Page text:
2 min readResearchers Find that Regulating Lipid Metabolism in Neurons Helps Axon Regeneration

Hong Kong, China — Typical examples include paralysis due to a spinal cord injury and visual field atrophy or even complete blindness due to optic nerve atrophy in glaucoma patients. Therefore, in-depth study of the basic biological processes that affect axon regeneration is particularly important for human health. Traditional research on axon regeneration has focused on the cytoskeleton, with a few studies exploring cell membranes. However, because the nervous system is rich in lipids, and the axon regeneration process requires a large amount of lipids to participate in the formation of cell membranes, related research is of great significance. The role of neuronal lipid metabolism on axon regeneration is a mystery that is still waiting to be solved.

The latest study by Prof. LIU Kai, Cheng Associate Professor at The Hong Kong University of Science and Technology’s Division of Life Science, started from the direction of lipid metabolism. For the first time, it was found that regulating the glycerolipid metabolism of neurons can promote the regeneration of axons of central neurons after injury.

Researchers first knocked down key genes that are involved in fatty acid metabolism, cholesterol synthesis, and the glycerol phosphate pathway in dorsal root ganglion (DRG) neurons, which were cultured in vitro. After item-by-item testing, it was found that knocking down a gene called lipin1 can significantly promote DRG neurite growth. This indicates that lipid metabolism in neurons has an important effect on the axon regeneration process.

Lipin1 is a key enzyme of the glycerol phosphate pathway because it can catalyze the conversion of phosphatidic acid to diglyceride, which is a substrate for the synthesis of various phospholipids and triglycerides. Triglycerides are the main energy storage substance in mammals, and phospholipids containing phosphatidylcholine (PC) and phosphatidylethanolamine (PE) are the main components of cell membranes.

Lipin1 has two main functions: participating in the synthesis of diglycerides and regulating gene expression in the nucleus. To determine which function is related to axon regeneration, researchers have overexpressed the lipin1 gene with a phosphatase function mutation and nuclear localization sequence deletion in the retinal ganglion cells with lipin1 depletion. They found that its phosphatase function is the main factor affecting axon regeneration.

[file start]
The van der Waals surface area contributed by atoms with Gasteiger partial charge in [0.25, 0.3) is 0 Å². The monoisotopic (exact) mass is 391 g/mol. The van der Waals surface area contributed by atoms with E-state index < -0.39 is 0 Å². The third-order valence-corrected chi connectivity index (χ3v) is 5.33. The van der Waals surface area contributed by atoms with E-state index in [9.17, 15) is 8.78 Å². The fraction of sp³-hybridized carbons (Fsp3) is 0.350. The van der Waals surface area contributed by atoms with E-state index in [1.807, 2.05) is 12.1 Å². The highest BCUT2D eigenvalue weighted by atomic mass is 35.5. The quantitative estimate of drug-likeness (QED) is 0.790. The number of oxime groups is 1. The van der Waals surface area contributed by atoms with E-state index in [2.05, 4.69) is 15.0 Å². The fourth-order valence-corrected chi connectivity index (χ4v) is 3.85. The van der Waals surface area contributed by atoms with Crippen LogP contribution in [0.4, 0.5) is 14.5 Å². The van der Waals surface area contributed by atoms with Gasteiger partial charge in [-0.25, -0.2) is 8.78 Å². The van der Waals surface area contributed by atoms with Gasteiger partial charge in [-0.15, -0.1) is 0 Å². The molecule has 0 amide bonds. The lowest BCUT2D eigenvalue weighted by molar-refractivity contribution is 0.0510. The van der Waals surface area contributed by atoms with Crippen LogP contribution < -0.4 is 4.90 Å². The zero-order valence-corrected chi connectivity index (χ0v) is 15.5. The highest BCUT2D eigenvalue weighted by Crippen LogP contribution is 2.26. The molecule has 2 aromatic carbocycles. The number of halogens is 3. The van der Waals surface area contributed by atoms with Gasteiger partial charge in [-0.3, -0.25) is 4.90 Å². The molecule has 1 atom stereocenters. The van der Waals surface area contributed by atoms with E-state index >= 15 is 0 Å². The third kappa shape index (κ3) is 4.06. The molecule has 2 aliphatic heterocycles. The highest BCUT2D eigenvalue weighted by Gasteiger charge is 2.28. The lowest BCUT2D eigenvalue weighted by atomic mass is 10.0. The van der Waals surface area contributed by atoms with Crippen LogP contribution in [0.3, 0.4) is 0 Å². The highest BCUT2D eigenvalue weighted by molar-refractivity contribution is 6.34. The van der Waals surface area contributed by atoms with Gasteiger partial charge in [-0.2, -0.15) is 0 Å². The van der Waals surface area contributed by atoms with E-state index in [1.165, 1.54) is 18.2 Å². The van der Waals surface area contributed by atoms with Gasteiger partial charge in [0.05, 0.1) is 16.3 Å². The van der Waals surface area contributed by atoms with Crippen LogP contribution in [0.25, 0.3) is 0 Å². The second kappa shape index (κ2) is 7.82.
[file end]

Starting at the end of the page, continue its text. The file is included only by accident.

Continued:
Researchers also tested the effects of lipin1 elimination on neuronal lipid metabolism to explore which components affect axon regeneration. Their measurements showed the following: cholesterol and fatty acid content in neurons did not change significantly after lipin1 elimination; triglyceride content was significantly reduced; and the PC and PE levels had significantly increased. This suggests that lipin1 may cause neurons to synthesize triglycerides rather than phospholipids. What effect do triglycerides and phospholipids have on axon regeneration? Experiments have revealed that skewing glycerolipid metabolism toward storage triglycerides impedes axon regrowth in injured neurons, while directing it toward phospholipid synthesis promotes the axon regeneration. Therefore, the inhibition of triglyceride synthesis or an increase in phospholipid synthesis can promote axonal regeneration.

The current state of this research was aptly summarized by Professor Liu: “This research provides a new direction for the study of the axon regeneration in the central nervous system. The results provide a new explanation for the difference between the regeneration capacity of the central and peripheral nervous systems, and it may provide new translational targets for CNS injury.”

Article adapted from a Hong Kong University of Science and Technology news release.

Publication: Rewiring Neuronal Glycerolipid Metabolism Determines the Extent of Axon Regeneration. Yang, C et al. Neuron (November 27, 2019): Click here to view.

Axon, lipid metabolism, lipin1

Leave a Reply

© Mindzilla. All rights reserved.